Press And Reviews
TALES OF KINGS Release Review
"The songs of Tales of Kings by Neon Egypt are first-take improvisations. Yet out of the potential for chaos indigenous to such spontaneity, Harrison Goldberg on soprano, tenor, and alto sax, and Steven Miller on his resonant, one-of-a-kind Shendai Ceremonial Drums travel a purposeful, though curvilinear journey. The languid flight of a singular bird, an ibis perhaps, coursing desert nights from Alexandria to Luxor, then on to Khartoum and Kampala. The music is the tone poem migration of sensibilities, as if the Nile could flow through Chicago.
"The album's whole personifies a timeless river tumbling over ancient stones, or the early a.m. negotiations of a big city's streets, as if mood indigo resided in civilization's crucible. It possesses azure meditations, scarlet musings, golden speculations, each aspiring to discovery in a world of slate gray-green melancholy. It wears textures velvet to worn corduroy. It exudes an allure of rhythm that manifests the seduction of danger.
"Goldberg and Miller handle their instruments in a way that accesses that subconscious place where only competent genius goes. Though there is a sense of lament on the wilderness they've chosen to traverse, never are they lost, struggling to find a way back to or out of any improvisation. There are in Harrison's work rare whiffs of Paul Desmond and Pharoah Sanders (Nejd) or Joao Gilberto (Triamorous), but never more than a speculated moment. He never massages any riff for that riff's sake. Miller's drumming elicits an African-ness, but never succumbs to overt ethnic references. The stage is theirs equally, as in Night of the Lotus, where Harrison's harmonic dissonance cruises inside and at half the pace of Miller's kinetic beat. It is being within non-being: a place where one senses, even at the end, that the music never stopped."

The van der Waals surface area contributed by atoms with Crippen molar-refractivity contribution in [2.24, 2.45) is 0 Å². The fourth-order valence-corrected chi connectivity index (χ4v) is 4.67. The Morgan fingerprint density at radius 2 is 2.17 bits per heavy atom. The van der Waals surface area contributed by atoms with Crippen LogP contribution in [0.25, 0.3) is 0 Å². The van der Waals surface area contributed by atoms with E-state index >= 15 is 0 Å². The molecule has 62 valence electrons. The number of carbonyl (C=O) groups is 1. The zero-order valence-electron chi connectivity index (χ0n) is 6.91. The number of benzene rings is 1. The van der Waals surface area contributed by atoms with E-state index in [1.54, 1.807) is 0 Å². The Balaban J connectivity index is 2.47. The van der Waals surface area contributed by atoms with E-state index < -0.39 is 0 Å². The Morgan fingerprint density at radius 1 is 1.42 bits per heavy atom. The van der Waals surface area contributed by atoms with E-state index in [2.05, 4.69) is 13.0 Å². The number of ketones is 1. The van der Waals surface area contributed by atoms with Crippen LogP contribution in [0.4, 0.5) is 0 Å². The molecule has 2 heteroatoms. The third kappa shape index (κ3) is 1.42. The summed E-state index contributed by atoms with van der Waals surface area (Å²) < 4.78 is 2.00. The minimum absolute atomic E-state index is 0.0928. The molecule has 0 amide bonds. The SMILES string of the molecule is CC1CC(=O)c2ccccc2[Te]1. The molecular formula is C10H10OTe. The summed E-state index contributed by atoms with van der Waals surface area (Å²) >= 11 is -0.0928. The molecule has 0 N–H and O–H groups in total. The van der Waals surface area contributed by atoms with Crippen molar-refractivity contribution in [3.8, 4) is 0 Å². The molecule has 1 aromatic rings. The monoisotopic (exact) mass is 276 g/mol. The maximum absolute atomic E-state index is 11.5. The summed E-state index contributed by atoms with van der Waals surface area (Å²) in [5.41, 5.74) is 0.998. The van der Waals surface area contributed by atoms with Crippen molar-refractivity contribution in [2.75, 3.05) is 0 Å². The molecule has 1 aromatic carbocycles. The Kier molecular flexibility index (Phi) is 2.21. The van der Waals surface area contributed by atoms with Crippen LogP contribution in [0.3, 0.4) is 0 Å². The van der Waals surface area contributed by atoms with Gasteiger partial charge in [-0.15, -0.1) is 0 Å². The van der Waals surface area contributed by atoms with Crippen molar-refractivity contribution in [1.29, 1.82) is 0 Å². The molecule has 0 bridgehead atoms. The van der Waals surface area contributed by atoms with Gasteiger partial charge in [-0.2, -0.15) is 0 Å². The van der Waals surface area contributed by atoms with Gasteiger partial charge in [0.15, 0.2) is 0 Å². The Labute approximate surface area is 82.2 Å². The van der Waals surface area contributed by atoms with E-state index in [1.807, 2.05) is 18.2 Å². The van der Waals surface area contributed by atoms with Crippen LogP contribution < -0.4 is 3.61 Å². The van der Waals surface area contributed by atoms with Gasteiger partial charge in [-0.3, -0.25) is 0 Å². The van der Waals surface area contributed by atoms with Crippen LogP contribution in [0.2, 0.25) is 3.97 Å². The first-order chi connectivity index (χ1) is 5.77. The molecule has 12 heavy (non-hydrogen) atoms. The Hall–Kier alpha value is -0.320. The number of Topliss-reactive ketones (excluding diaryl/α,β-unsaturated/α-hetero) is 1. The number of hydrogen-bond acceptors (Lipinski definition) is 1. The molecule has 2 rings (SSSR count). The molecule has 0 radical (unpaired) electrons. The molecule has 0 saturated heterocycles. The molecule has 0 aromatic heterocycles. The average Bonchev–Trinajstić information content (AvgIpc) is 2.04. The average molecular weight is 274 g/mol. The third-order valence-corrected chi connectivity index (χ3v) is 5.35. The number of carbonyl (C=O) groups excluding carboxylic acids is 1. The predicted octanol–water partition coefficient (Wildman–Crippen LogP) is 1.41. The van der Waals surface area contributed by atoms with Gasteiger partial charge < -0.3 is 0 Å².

-- Sandy Thompson, Director of Development, Plains Art Museum
Quotes from Other Reviews:
"Listening to Tales Of Kings I am once again floating down the Nile, the ancient past flowing past. A farmer dips water into a jar tied to a pole, phrases of Koran are sung from a tower, boys slap mud into frames to dry as bricks. Sax answers drum, bounces from the bent overtones, builds reedy structures on the embankments of sound. Phrases are clipped then looping into lyrical flights. Echoes of Miles Davis in Spain. At times a deeper drum voice casts a shadow of disaster to come, rising flood, drying drought. But the cry of the sax is reborn, it rises like the call of the human spirit, insisting, like the river, on the ongoing flow of life. This becomes, with the sinking of the sun, a bit of blues. Your music, like the sphinx, poses riddles while offering profound answers. Play on."
-- Professor George Price, UC San Francisco
"One of the best contemporary jazz duos on the web. Extraordinary drumming. Exotic melodies. Very nice stuff!"
-- John Morgan Newborn, Musician & Recordist "Malachi"